Unit 13, 47 Grange Rd, Cheltenham, Melbourne, Victoria 3192

In-Season Strength Training for Youth Athletes

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In-Season Strength Training for Youth Athletes

Strength training is incredibly important to building strong and powerful athletes, but also athletes who are resilient and able to remain injury free for as long as possible.

The pre-season is a great time to build a strong base of strength and volume while being able to progressively increase and play around with levels of muscle soreness to help facilitate muscle hypertrophy. However, during the season you want to limit the amount of muscle soreness experienced from strength training as this can hinder performance in training and games but also leave your young athlete with a higher chance to pick up injuries.

Focusing on the concentric or the 'up' portion of lifts and reducing the amount of eccentric or 'lowering' movements can reduce the amount that muscles are broken down. This can be done by dropping the weight safely or reducing the range of motion eg: box squats. Keeping the weight high and volume low eg: 3 sets of 3 reps at 85% can keep strength levels the same without the excessive build up of fatigue.

By maintaining the high intensity during the season, your young athlete is continuing to promote high force production. Greater force production and maximal strength is the basis for both speed and power, and so neglecting these qualities will only lead to diminished explosiveness throughout the season.

Your young athlete's two most important qualities have are availability and durability. Are they available to play (eg: injury free) and are they durable enough to withstand the demands of the game and continue to excel? A stronger athlete generally can remain injury free for longer. However, targeting little muscle groups that are often forgotten or prone to overuse injuries is just as important to strengthen. Common sites of injury include the shoulders, back, hips, knees and ankles.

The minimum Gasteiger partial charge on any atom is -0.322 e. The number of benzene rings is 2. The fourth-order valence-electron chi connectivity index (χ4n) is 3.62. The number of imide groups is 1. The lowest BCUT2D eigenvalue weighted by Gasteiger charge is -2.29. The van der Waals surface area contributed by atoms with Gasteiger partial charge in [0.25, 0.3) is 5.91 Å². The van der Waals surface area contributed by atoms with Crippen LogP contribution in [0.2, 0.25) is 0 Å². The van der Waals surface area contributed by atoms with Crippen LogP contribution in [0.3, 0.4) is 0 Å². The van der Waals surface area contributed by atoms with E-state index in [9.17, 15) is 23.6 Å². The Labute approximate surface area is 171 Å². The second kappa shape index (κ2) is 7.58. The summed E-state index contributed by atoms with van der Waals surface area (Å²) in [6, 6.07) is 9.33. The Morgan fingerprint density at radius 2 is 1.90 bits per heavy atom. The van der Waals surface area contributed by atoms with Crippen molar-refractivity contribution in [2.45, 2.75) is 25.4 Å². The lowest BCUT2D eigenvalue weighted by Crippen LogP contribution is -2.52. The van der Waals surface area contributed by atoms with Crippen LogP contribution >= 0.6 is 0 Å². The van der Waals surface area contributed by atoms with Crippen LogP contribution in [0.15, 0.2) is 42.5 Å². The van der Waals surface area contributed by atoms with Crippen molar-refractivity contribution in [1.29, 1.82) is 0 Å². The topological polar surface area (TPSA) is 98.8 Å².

These joints are very mobile and therefore lack the stability and rigidity for protection during high impact and velocity movements in the specific sport your teen plays. This is why it is particularly important to train the supporting muscles and tissue especially in the common movement's patterns of their sport.

The same way strength can be lost if you don't use it often enough, you can just as easily lose your speed and explosiveness. During games and training, an athlete is unlikely to ever be reaching their maximum speed as most sports are too stop/start and reactive in nature to allow this to occur.

Ensuring your youth athlete is maintaining enough high speed, high intensity efforts each week will allow their lower body to remain resilient enough to limit injuries, but also maintain and slightly increase their speed throughout the season. Micro dosing a high speed session (eg: 4-5 10-30m acceleration efforts after warm up) every 2-3 days is a great way to keep speed work to their schedule, whilst managing the total amount of fatigue acquired.

For further information to help your young athlete improve their sporting performance, contact us today.

Matt Hucul
Junior Strength Coach
Inner Athlete (AUS)

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